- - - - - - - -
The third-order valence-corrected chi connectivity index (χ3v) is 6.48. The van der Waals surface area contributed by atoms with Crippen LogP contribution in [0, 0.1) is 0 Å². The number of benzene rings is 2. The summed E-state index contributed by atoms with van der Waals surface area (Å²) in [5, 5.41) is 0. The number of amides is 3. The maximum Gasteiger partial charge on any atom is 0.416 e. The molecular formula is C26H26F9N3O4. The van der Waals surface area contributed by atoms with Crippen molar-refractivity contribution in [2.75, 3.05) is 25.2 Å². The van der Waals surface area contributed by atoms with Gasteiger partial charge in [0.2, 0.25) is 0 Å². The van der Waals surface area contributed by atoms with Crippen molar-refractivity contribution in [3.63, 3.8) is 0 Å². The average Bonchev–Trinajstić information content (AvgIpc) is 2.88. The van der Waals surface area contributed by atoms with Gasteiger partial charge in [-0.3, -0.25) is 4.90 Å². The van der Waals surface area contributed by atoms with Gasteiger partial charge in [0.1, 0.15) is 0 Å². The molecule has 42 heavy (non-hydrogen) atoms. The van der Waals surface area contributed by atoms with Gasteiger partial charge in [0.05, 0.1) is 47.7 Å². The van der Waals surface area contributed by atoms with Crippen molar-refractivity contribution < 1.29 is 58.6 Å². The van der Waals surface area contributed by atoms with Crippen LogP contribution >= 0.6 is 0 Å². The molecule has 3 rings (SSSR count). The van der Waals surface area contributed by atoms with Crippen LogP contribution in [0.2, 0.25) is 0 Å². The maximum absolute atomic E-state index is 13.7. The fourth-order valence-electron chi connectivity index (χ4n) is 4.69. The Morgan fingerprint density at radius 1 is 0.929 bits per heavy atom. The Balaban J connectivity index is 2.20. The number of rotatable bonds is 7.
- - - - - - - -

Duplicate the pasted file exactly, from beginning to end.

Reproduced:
The third-order valence-corrected chi connectivity index (χ3v) is 6.48. The van der Waals surface area contributed by atoms with Crippen LogP contribution in [0, 0.1) is 0 Å². The number of benzene rings is 2. The summed E-state index contributed by atoms with van der Waals surface area (Å²) in [5, 5.41) is 0. The number of amides is 3. The maximum Gasteiger partial charge on any atom is 0.416 e. The molecular formula is C26H26F9N3O4. The van der Waals surface area contributed by atoms with Crippen molar-refractivity contribution in [2.75, 3.05) is 25.2 Å². The van der Waals surface area contributed by atoms with Gasteiger partial charge in [0.2, 0.25) is 0 Å². The van der Waals surface area contributed by atoms with Crippen molar-refractivity contribution in [3.63, 3.8) is 0 Å². The average Bonchev–Trinajstić information content (AvgIpc) is 2.88. The van der Waals surface area contributed by atoms with Gasteiger partial charge in [-0.3, -0.25) is 4.90 Å². The van der Waals surface area contributed by atoms with Gasteiger partial charge in [0.1, 0.15) is 0 Å². The molecule has 42 heavy (non-hydrogen) atoms. The van der Waals surface area contributed by atoms with Gasteiger partial charge in [0.05, 0.1) is 47.7 Å². The van der Waals surface area contributed by atoms with Crippen molar-refractivity contribution < 1.29 is 58.6 Å². The van der Waals surface area contributed by atoms with Crippen LogP contribution >= 0.6 is 0 Å². The molecule has 3 rings (SSSR count). The van der Waals surface area contributed by atoms with Crippen LogP contribution in [0.2, 0.25) is 0 Å². The maximum absolute atomic E-state index is 13.7. The fourth-order valence-electron chi connectivity index (χ4n) is 4.69. The Morgan fingerprint density at radius 1 is 0.929 bits per heavy atom. The Balaban J connectivity index is 2.20. The number of rotatable bonds is 7.